“I can do them,” I said quickly.
“Putting them on will be harder than taking them off,” he said. As if he was the authority.
I lifted my feet for him again, one at a time, and he slid my pants up. “There. See? Wasn’t so bad.”
I could feel him looking at me, so I forced myself to look up. His expression was still straight-lipped, but I could see in his eyes just how much he was enjoying this.
“Now, let’s get these off,” Sam murmured. He gathered my hair carefully with one hand, and pulled my tangle of necklaces up over my head with the other. Being so close I could see the paint under his fingernails. “By the way,” he said, still so soft, “Cher called. She wants her jewelry back.” He set the necklaces on top of my jeans, a mess of blue and yellow beads and feathers.
“Yeah, well, someone really not funny called. He wants his jokes back.”
Sam laughed. “It’s so sad when you can’t come up with a decent comeback.” Then his expression turned serious. “Okay. Shirt time.”
They had to cut the sleeve off my blouse to get the cast on. And of course I’d worn my favorite top today, an apricot silk that matched my hair. The only blouse I’d ever found in that exact shade.
“Wow,” Sam said. “Lots of buttons.”
I watched Sam’s face as he concentrated on undoing them—the same focus he had when he was painting. I wouldn’t be surprised if he could feel the skin over my heart thumping. It was taking him way too long.
“Are you being serious right now?” I asked.
“Hey, they’re tricky.” He bit his lower lip. “Girl buttons are smaller than boy buttons.”
“I’m not saying anything to that.”
“Stop talking. You’re making me lose my concentration.”
“Sam,” I groaned. “Come on, please, I just want to go to sleep.”
He slipped off my shirt.
“I—you can leave the tank top on,” I said. Thank God I was wearing a tank top.
“Of course, madam.”
Sam helped me into one of my father’s oversized button-downs. I’d stolen at least three of them when I moved out. He spun me slightly to get the sleeve over my cast. A head rush knocked me off balance. He grasped my shoulders.
“Yeah. Just need bed.”
I didn’t fight him when he took my hand and led me out of the bathroom. Falling into bed felt like falling on clouds. He situated my pillows and blankets, handed me a glass of water and a pill, and watched as I drank. “Need anything else?”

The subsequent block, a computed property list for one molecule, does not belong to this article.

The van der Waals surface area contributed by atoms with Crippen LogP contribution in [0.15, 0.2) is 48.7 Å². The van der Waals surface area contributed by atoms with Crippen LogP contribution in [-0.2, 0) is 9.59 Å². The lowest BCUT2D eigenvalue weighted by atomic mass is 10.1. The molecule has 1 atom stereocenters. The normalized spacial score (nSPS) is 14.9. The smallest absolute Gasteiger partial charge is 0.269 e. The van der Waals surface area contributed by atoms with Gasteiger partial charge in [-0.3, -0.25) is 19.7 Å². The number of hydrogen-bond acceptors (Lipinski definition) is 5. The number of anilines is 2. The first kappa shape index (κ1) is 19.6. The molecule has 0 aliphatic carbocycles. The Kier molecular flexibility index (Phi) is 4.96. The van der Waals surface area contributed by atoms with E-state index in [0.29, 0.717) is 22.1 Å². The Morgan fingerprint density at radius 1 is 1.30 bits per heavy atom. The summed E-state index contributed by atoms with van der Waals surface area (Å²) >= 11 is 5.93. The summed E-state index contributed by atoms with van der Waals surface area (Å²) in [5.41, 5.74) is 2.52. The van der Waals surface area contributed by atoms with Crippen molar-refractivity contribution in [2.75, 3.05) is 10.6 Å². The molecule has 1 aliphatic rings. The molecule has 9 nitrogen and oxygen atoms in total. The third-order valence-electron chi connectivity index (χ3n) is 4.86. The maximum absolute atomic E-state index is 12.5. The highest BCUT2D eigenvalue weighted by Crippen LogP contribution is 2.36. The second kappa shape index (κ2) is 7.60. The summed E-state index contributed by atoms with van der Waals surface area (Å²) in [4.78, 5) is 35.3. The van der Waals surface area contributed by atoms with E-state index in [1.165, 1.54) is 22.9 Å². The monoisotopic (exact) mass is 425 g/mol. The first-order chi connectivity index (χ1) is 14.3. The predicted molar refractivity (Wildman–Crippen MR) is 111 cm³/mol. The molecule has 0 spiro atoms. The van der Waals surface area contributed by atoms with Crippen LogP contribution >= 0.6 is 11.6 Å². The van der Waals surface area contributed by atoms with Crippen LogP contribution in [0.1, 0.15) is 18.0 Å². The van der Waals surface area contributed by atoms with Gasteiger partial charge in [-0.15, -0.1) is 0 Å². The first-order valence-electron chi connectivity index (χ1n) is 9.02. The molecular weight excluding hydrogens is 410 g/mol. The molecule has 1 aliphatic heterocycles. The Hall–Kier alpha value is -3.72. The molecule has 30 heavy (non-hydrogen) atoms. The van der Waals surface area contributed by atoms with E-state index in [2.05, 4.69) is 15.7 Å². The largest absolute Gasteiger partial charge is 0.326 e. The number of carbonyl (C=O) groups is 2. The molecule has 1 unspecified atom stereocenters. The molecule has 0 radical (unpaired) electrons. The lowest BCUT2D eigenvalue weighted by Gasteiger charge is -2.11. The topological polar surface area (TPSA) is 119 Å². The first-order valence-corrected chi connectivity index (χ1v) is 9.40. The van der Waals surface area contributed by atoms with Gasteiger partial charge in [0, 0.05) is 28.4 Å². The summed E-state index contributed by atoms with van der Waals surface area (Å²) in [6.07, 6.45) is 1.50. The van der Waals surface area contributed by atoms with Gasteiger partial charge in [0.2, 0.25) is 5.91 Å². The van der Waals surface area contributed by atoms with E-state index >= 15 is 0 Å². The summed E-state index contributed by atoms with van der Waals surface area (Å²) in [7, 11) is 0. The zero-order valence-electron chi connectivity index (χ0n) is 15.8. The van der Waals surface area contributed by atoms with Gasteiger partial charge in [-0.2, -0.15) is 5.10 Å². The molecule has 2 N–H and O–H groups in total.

“I think I’m good for now.” I gave him the glass.
“You’ve been a very good girl today.” He pulled the quilted comforter up to my neck, then folded it down. “If I had a lollipop, I’d give you one.”
“It’s the thought that counts.” I could barely form syllables into words. My eyelids felt weighted down and whatever Sam said next sounded muffled, as if he was speaking through a bad telephone connection. I felt him get closer, the brush of his fingers against my cheek. I could smell his cologne. Old Spice or some other discount drugstore selection. Something my father would buy. Totally unappealing. Normally Sam smelled faintly of a college lecture hall, old books, and popcorn. That was during the week. On the weekends, he smelled like paint, just like his apartment, the floor lined with canvas. His fingertips caked with yellows and blues and greens. It was that image of his fingers that fluttered behind my eyelids as I fell asleep.
In the morning, I woke with the sun. Temporarily forgetting who I was, where I was, or what month it was, I tried to roll over.
I cried out in pain.
A pile of what looked to be blankets and clothes, heaped on the papasan chair under the window in the far corner of my room, jumped up. I nearly screamed again.
“It’s just me,” Sam said.
His hair looked even worse than mine did last night. We were both proud owners of what my hairdresser euphemistically called “temperamental” hair. But while I at least attempted to control mine with product, Sam let his frizz flag fly. So mornings were an especially not great look for him. No, not great at all. As long as I kept telling myself this I was sure the urge to pull him into bed with me would go away. Any second now.
“Sorry.” I put my hand to my heart. “I didn’t know you were still here.”
Sam huddled himself back up under blankets in the chair. The heat in my apartment was known for not working. “I couldn’t very well leave you overnight,” he said. “What if you had to get up to pee?”